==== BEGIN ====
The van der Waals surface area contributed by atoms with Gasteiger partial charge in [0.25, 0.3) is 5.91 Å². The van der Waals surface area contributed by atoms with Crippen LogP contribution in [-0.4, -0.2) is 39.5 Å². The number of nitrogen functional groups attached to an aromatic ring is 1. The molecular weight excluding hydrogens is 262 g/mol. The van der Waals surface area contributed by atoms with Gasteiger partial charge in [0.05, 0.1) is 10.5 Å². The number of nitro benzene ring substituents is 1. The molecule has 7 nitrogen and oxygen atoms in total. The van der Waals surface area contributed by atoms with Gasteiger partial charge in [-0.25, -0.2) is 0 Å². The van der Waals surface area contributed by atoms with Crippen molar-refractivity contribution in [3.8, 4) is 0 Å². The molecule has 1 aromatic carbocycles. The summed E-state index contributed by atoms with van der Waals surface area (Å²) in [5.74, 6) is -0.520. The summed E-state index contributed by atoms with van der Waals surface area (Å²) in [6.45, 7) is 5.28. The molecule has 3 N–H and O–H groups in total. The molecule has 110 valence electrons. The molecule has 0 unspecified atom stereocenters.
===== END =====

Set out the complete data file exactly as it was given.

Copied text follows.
The van der Waals surface area contributed by atoms with Gasteiger partial charge in [0.25, 0.3) is 5.91 Å². The van der Waals surface area contributed by atoms with Crippen LogP contribution in [-0.4, -0.2) is 39.5 Å². The number of nitrogen functional groups attached to an aromatic ring is 1. The molecular weight excluding hydrogens is 262 g/mol. The van der Waals surface area contributed by atoms with Gasteiger partial charge in [0.05, 0.1) is 10.5 Å². The number of nitro benzene ring substituents is 1. The molecule has 7 nitrogen and oxygen atoms in total. The van der Waals surface area contributed by atoms with Gasteiger partial charge in [-0.25, -0.2) is 0 Å². The van der Waals surface area contributed by atoms with Crippen molar-refractivity contribution in [3.8, 4) is 0 Å². The molecule has 1 aromatic carbocycles. The summed E-state index contributed by atoms with van der Waals surface area (Å²) in [5.74, 6) is -0.520. The summed E-state index contributed by atoms with van der Waals surface area (Å²) in [6.45, 7) is 5.28. The molecule has 3 N–H and O–H groups in total. The molecule has 110 valence electrons. The molecule has 0 unspecified atom stereocenters.